Table of Contents
ISRN Materials Science
Volume 2012 (2012), Article ID 193541, 6 pages
http://dx.doi.org/10.5402/2012/193541
Research Article

Biobased Materials Production from Biodiesel Residuals of Rapeseed

1Department of Agrosystems, Swedish University of Agricultural Sciences, P.O. Box 104, 230 53 Alnarp, Sweden
2Fibre and Polymer Technology, Royal Institute of Technology, 100 44 Stockholm, Sweden
3Department of Plant Protection Biology, Swedish University of Agricultural Sciences, P.O. Box 102, 230 53 Alnarp, Sweden
4Innventia, P.O. Box 5604, 11486 Stockholm, Sweden

Received 1 February 2012; Accepted 24 February 2012

Academic Editors: X. Colom and H. S. Ku

Copyright © 2012 E. Johansson et al. This is an open access article distributed under the Creative Commons Attribution License, which permits unrestricted use, distribution, and reproduction in any medium, provided the original work is properly cited.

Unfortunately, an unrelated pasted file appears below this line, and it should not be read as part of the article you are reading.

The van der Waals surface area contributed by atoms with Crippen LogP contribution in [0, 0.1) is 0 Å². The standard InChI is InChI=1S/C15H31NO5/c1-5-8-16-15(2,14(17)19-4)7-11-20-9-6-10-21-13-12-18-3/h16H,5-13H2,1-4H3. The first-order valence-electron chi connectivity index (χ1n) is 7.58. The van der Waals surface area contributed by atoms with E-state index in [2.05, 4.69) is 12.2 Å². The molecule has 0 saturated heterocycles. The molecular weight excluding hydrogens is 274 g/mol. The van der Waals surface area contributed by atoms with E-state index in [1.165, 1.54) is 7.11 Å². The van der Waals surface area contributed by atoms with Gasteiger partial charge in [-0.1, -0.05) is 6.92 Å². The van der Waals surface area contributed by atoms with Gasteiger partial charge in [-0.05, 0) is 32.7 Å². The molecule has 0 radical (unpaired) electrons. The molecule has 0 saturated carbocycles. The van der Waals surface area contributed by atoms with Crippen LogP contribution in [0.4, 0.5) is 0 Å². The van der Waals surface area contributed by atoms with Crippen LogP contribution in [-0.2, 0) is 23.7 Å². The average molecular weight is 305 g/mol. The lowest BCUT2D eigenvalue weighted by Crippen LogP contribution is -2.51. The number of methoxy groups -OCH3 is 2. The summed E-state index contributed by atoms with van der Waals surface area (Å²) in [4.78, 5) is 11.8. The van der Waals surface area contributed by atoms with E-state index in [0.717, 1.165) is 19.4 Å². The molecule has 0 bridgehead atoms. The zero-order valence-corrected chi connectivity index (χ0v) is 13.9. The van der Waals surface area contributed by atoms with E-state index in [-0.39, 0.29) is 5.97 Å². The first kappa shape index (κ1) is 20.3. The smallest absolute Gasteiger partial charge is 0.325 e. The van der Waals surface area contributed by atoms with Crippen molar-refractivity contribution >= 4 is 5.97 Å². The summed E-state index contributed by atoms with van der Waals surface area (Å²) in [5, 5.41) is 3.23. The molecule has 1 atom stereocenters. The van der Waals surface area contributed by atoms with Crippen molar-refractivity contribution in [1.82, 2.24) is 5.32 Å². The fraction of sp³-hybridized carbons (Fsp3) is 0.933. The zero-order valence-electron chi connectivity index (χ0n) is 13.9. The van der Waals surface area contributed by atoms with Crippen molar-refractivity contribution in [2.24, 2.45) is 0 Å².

Abstract

A full biouse of crops for multiple end-uses would contribute to a more economically attractive and thereby more sustainable use of the crop. The purpose of this paper was to evaluate options to develop materials from residuals of rapeseed, originating from the biodiesel (RME) production. Compression molding of rapeseed flour and rapeseed cake residuals was evaluated together with additions of different amount of plasticizer (glycerol), as well as use of various pressing temperatures and times. The results were promising and led to a compact and hard, although somewhat brittle material. The potential to produce materials from the rapeseed residuals from RME production is thus high. Glycerol content was the most important factor increasing tensile strength in the material followed by pressing time. No clear protein polymerization was detected in the produced materials. Thus, despite the promising results, methods to obtain increased protein polymerization should be searched for. Therefore, binding agents, additives, or pretreatment of the rapeseed residuals are needed, or the proteins have to be purified, in order to generate a better polymerization of the proteins.